Scout/Jeff Drummond

Three key trends for Kentucky Wildcats as March Madness approaches

In this edition of All Wildcats' "Three-Point Arc," we examine three trends that could bode well for UK as it draws closer to tournament play.

1. Cleaning The Glass

When Kentucky went through its worst stretch of the season -- losing three out of four games to Tennessee, Kansas and Florida -- one of the biggest factors was the Wildcats' disappointing performance in the rebound column. UK was minus-23 in those three games, and freshman center Bam Adebayo took the lion's share of criticism as his per-game average started to sink. In a five-game stretch that included the losses to the Vols, Jayhawks and Gators, Adebayo had only 28 rebounds. That led to a new emphasis by the UK staff, including extra running in practice for the entire team whenever Adebayo did not go up to rebound with each of his powerful hands. Fast forward to the last five games. Adebayo has pulled down 56 rebounds -- twice as many as the bad stretch -- including dominant 15-rebound efforts against Missouri and Florida. The Cats are plus-76 on the glass since the embarrassing performance in Gainesville and have allowed only 27 second-chance points to their last five opponents combined. This category is one of the biggest factors in NCAA Tournament success, and UK is definitely aimed in the right direction. 

2. Getting To Line, Making Free Throws

Another point of emphasis for John Calipari & Co. has been getting the ball to Adebayo in the halfcourt offense and prodding freshman guard Malik Monk to rely less on his potent jump shot and more on attacking the basket. Both have yielded nice dividends. The idea of feeding Adebayo consistently may not have made much sense earlier in the season when he went through stretches like 11-for-20 and 10-for-26 at the line, but he has worked hard to become one of the Cats' most reliable free-throw shooters. In the last five games, Adebayo is 26 of 34 (76 percent) at the charity stripe. Most fans now feel absolutely confident when he toes the line. Monk, meanwhile, has been stellar in this category. He's 32 of 36 (89 percent) over the last five games. As a team, UK reached 70 percent for the season after the Vanderbilt game. That's a figure most analysts believe a tourney team must achieve to survive and advance.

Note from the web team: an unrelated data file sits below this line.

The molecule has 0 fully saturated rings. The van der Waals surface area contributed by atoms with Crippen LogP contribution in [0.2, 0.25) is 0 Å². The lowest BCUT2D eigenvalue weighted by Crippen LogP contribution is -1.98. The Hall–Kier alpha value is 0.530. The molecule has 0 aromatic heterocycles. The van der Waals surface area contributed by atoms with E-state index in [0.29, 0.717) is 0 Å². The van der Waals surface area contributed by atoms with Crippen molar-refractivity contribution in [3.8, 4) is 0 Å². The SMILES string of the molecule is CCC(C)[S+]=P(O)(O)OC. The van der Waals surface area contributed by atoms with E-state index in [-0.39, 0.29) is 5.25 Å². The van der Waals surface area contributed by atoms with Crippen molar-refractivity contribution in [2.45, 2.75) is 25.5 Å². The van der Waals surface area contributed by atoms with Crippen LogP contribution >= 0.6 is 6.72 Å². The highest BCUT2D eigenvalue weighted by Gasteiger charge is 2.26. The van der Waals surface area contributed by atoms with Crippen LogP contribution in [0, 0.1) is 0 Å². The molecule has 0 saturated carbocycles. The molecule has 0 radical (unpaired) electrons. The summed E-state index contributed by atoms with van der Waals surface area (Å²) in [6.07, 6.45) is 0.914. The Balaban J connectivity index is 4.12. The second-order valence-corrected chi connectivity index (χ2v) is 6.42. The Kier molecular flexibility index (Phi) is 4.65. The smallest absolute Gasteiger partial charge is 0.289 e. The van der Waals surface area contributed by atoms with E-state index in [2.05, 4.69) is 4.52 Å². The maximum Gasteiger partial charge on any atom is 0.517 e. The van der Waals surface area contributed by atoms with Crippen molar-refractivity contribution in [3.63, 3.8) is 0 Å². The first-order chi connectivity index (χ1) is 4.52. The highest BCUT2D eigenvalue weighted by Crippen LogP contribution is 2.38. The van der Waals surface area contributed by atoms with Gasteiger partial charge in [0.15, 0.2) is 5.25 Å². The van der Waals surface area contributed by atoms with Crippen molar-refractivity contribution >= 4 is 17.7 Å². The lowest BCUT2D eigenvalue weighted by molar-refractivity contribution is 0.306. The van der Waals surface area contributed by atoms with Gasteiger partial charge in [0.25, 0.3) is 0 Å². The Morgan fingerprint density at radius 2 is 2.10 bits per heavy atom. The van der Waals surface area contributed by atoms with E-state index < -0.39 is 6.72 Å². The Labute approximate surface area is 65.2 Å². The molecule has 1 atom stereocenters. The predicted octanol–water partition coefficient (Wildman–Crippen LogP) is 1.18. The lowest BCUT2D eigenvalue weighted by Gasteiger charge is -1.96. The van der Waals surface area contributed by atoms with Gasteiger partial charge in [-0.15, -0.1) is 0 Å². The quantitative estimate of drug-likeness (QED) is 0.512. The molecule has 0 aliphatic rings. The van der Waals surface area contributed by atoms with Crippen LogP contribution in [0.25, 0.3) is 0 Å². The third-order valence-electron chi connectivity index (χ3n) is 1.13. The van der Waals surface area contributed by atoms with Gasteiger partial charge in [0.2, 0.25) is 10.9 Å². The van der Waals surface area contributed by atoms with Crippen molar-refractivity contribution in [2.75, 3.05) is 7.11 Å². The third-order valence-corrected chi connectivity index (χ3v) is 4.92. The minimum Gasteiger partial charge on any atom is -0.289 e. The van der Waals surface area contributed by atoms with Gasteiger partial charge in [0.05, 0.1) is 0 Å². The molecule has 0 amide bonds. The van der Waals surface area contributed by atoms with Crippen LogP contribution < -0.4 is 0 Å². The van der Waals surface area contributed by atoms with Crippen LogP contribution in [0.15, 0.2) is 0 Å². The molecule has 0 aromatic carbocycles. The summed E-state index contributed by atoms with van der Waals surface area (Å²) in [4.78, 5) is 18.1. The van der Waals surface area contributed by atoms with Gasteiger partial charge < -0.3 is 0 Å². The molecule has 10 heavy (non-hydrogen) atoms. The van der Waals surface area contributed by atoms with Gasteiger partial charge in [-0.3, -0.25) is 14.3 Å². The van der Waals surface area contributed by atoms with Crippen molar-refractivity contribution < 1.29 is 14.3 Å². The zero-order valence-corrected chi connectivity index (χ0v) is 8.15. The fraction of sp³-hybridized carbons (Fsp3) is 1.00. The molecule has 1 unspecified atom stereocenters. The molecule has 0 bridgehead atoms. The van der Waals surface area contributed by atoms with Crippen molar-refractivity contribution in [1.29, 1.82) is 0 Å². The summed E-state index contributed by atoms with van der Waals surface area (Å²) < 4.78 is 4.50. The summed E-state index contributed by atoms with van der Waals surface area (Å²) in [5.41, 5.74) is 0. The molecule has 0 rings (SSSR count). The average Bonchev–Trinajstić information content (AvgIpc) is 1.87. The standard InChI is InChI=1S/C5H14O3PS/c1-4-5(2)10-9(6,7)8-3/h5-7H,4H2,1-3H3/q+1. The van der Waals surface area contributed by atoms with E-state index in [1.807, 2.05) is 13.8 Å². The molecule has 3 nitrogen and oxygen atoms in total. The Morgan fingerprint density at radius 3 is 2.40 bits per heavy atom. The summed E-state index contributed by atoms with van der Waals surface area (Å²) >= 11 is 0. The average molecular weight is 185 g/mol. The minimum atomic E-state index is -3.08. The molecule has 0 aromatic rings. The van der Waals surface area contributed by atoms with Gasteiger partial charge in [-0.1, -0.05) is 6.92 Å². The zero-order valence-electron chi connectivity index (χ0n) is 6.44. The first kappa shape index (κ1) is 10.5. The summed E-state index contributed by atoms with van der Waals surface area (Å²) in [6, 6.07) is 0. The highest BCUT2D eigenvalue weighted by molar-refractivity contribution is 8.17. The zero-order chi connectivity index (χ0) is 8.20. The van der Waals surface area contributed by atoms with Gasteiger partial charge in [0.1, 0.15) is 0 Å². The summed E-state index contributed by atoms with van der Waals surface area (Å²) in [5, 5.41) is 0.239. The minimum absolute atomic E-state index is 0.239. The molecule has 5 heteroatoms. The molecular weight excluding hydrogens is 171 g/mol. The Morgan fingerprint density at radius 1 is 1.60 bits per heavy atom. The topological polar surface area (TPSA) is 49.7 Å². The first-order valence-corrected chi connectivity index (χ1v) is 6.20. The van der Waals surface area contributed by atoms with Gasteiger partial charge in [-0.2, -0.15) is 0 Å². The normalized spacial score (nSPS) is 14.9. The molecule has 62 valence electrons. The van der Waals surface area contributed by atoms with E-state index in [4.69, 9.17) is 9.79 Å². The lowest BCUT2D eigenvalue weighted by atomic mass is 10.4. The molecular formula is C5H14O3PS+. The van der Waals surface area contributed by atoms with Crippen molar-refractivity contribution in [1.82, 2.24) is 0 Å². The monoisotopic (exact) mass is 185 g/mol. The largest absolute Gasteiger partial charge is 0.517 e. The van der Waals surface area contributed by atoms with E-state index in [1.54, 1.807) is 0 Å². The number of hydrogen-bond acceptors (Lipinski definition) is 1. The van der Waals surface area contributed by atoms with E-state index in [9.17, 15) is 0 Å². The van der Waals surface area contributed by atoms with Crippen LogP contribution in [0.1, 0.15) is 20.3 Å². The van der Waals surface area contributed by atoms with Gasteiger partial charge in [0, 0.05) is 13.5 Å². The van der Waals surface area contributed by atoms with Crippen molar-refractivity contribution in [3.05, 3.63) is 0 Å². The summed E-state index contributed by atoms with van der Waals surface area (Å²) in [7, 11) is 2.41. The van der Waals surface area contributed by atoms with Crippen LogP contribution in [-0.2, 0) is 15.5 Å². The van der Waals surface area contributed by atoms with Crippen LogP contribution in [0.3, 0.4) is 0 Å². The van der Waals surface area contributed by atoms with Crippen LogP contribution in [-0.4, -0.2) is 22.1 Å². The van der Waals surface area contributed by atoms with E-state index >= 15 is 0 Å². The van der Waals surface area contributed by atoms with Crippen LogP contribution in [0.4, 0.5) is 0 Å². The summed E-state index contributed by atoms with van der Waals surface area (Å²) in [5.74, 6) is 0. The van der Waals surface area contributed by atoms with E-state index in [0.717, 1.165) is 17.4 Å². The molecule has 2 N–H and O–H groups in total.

3. Winning A Different Way

As the season progressed, the proverbial "book" on UK was to slow the game down and prevent the Cats from getting into transition at all costs. With teams taking drastic measures to grind tempo to a methodical slugfest, it took time for another freshman-dominated roster to adjust. Kentucky is no longer averaging 93 points per game like it was midway through the season, but it may be better off now. The Cats' adjusted defensive efficiency ranking (12th) has actually passed its offensive ranking (14th), something that no one would have imagined midway through the season.  They've learned they're capable of winning in more ways than running and gunning. That's still their forte, but they've also put together a seven-game winning streak with little or no transition scoring to speak of, beating opponents by grinding late-game possessions. During the streak, UK has had double-digit fast-break points in only two games (Alabama and Tennessee). In the other five, the Cats have finished with 6, 6, 2, 4 and 8 transition points. Pardon the pun, but running is no longer a make-or-break situation for Big Blue. 

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